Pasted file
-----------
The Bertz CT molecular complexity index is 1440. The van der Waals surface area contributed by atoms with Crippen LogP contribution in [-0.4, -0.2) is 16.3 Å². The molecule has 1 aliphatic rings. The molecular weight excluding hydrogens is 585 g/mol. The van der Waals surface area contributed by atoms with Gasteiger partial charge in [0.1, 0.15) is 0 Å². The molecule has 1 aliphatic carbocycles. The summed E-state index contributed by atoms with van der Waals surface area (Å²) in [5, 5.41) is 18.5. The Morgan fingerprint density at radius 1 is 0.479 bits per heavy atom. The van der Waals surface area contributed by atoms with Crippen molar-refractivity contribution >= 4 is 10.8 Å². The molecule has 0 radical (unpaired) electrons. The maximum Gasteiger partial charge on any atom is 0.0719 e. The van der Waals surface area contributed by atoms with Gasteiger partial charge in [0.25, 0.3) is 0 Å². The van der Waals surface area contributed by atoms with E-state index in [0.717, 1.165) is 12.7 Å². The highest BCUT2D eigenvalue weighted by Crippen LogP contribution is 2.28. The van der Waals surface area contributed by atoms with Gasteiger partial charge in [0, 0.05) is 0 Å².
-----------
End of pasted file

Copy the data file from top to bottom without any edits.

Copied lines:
The Bertz CT molecular complexity index is 1440. The van der Waals surface area contributed by atoms with Crippen LogP contribution in [-0.4, -0.2) is 16.3 Å². The molecule has 1 aliphatic rings. The molecular weight excluding hydrogens is 585 g/mol. The van der Waals surface area contributed by atoms with Gasteiger partial charge in [0.1, 0.15) is 0 Å². The molecule has 1 aliphatic carbocycles. The summed E-state index contributed by atoms with van der Waals surface area (Å²) in [5, 5.41) is 18.5. The Morgan fingerprint density at radius 1 is 0.479 bits per heavy atom. The van der Waals surface area contributed by atoms with Crippen molar-refractivity contribution >= 4 is 10.8 Å². The molecule has 0 radical (unpaired) electrons. The maximum Gasteiger partial charge on any atom is 0.0719 e. The van der Waals surface area contributed by atoms with Gasteiger partial charge in [0.25, 0.3) is 0 Å². The van der Waals surface area contributed by atoms with E-state index in [0.717, 1.165) is 12.7 Å². The highest BCUT2D eigenvalue weighted by Crippen LogP contribution is 2.28. The van der Waals surface area contributed by atoms with Gasteiger partial charge in [0, 0.05) is 0 Å².